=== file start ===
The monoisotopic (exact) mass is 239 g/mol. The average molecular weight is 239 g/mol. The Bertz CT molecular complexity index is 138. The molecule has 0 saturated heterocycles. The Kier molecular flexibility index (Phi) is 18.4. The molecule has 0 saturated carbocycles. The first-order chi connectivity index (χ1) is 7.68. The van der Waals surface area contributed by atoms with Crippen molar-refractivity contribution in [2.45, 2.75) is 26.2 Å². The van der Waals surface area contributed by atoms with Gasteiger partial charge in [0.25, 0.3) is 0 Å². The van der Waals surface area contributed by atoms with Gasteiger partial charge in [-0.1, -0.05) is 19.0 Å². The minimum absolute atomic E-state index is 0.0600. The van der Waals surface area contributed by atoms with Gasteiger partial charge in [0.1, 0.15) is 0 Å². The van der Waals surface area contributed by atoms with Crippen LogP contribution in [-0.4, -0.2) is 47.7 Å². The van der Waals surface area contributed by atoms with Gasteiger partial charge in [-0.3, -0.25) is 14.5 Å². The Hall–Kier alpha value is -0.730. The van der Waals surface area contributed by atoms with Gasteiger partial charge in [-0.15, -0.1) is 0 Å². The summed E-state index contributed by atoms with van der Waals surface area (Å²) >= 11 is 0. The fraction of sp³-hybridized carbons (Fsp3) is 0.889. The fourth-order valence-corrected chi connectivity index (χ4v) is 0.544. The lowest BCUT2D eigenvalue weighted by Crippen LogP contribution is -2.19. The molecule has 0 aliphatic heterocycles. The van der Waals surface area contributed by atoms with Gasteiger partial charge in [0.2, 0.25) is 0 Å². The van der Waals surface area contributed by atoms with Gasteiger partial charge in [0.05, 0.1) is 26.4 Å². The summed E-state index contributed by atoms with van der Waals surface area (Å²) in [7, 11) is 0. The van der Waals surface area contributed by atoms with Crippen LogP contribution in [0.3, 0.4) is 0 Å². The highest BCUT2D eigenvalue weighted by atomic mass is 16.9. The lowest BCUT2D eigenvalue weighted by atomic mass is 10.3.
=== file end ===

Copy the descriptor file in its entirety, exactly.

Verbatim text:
The monoisotopic (exact) mass is 239 g/mol. The average molecular weight is 239 g/mol. The Bertz CT molecular complexity index is 138. The molecule has 0 saturated heterocycles. The Kier molecular flexibility index (Phi) is 18.4. The molecule has 0 saturated carbocycles. The first-order chi connectivity index (χ1) is 7.68. The van der Waals surface area contributed by atoms with Crippen molar-refractivity contribution in [2.45, 2.75) is 26.2 Å². The van der Waals surface area contributed by atoms with Gasteiger partial charge in [0.25, 0.3) is 0 Å². The van der Waals surface area contributed by atoms with Gasteiger partial charge in [-0.1, -0.05) is 19.0 Å². The minimum absolute atomic E-state index is 0.0600. The van der Waals surface area contributed by atoms with Gasteiger partial charge in [0.1, 0.15) is 0 Å². The van der Waals surface area contributed by atoms with Crippen LogP contribution in [-0.4, -0.2) is 47.7 Å². The van der Waals surface area contributed by atoms with Gasteiger partial charge in [-0.3, -0.25) is 14.5 Å². The Hall–Kier alpha value is -0.730. The van der Waals surface area contributed by atoms with Gasteiger partial charge in [-0.15, -0.1) is 0 Å². The summed E-state index contributed by atoms with van der Waals surface area (Å²) >= 11 is 0. The fraction of sp³-hybridized carbons (Fsp3) is 0.889. The fourth-order valence-corrected chi connectivity index (χ4v) is 0.544. The lowest BCUT2D eigenvalue weighted by Crippen LogP contribution is -2.19. The molecule has 0 aliphatic heterocycles. The van der Waals surface area contributed by atoms with Gasteiger partial charge in [0.2, 0.25) is 0 Å². The van der Waals surface area contributed by atoms with Gasteiger partial charge in [0.05, 0.1) is 26.4 Å². The summed E-state index contributed by atoms with van der Waals surface area (Å²) in [7, 11) is 0. The van der Waals surface area contributed by atoms with Crippen LogP contribution in [0.3, 0.4) is 0 Å². The highest BCUT2D eigenvalue weighted by atomic mass is 16.9. The lowest BCUT2D eigenvalue weighted by atomic mass is 10.3.